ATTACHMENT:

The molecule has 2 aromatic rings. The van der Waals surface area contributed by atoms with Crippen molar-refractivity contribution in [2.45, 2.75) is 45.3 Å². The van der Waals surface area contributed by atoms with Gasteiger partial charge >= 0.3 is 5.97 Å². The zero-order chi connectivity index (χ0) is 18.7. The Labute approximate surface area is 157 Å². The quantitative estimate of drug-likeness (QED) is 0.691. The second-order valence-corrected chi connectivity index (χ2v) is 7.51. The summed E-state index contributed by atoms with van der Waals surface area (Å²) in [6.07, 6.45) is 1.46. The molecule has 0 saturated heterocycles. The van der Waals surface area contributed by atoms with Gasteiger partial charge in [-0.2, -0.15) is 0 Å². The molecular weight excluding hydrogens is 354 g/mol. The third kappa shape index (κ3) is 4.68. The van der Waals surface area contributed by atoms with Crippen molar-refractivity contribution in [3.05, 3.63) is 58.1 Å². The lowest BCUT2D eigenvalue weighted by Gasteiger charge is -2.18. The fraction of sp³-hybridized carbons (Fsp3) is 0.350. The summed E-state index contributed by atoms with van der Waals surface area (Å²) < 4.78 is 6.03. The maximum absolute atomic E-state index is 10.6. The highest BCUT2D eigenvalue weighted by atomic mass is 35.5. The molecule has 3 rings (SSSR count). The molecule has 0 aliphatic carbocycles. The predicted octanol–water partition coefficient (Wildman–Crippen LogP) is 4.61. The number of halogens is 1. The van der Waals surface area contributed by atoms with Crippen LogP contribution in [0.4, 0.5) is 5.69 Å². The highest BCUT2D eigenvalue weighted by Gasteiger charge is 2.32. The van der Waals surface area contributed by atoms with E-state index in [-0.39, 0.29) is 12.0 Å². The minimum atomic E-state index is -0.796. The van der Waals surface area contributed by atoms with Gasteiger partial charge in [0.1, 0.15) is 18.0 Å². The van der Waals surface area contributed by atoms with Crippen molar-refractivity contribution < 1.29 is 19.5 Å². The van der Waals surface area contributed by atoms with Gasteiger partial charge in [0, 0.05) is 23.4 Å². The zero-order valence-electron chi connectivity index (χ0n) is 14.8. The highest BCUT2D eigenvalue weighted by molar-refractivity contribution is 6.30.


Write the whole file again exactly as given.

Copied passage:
The molecule has 2 aromatic rings. The van der Waals surface area contributed by atoms with Crippen molar-refractivity contribution in [2.45, 2.75) is 45.3 Å². The van der Waals surface area contributed by atoms with Gasteiger partial charge >= 0.3 is 5.97 Å². The zero-order chi connectivity index (χ0) is 18.7. The Labute approximate surface area is 157 Å². The quantitative estimate of drug-likeness (QED) is 0.691. The second-order valence-corrected chi connectivity index (χ2v) is 7.51. The summed E-state index contributed by atoms with van der Waals surface area (Å²) in [6.07, 6.45) is 1.46. The molecule has 0 saturated heterocycles. The van der Waals surface area contributed by atoms with Gasteiger partial charge in [-0.2, -0.15) is 0 Å². The molecular weight excluding hydrogens is 354 g/mol. The third kappa shape index (κ3) is 4.68. The van der Waals surface area contributed by atoms with Crippen molar-refractivity contribution in [3.05, 3.63) is 58.1 Å². The lowest BCUT2D eigenvalue weighted by Gasteiger charge is -2.18. The fraction of sp³-hybridized carbons (Fsp3) is 0.350. The summed E-state index contributed by atoms with van der Waals surface area (Å²) < 4.78 is 6.03. The maximum absolute atomic E-state index is 10.6. The highest BCUT2D eigenvalue weighted by atomic mass is 35.5. The molecule has 3 rings (SSSR count). The molecule has 0 aliphatic carbocycles. The predicted octanol–water partition coefficient (Wildman–Crippen LogP) is 4.61. The number of halogens is 1. The van der Waals surface area contributed by atoms with Crippen LogP contribution in [0.4, 0.5) is 5.69 Å². The highest BCUT2D eigenvalue weighted by Gasteiger charge is 2.32. The van der Waals surface area contributed by atoms with E-state index in [-0.39, 0.29) is 12.0 Å². The minimum atomic E-state index is -0.796. The van der Waals surface area contributed by atoms with Gasteiger partial charge in [0.1, 0.15) is 18.0 Å². The van der Waals surface area contributed by atoms with Crippen molar-refractivity contribution < 1.29 is 19.5 Å². The van der Waals surface area contributed by atoms with Gasteiger partial charge in [0, 0.05) is 23.4 Å². The zero-order valence-electron chi connectivity index (χ0n) is 14.8. The highest BCUT2D eigenvalue weighted by molar-refractivity contribution is 6.30.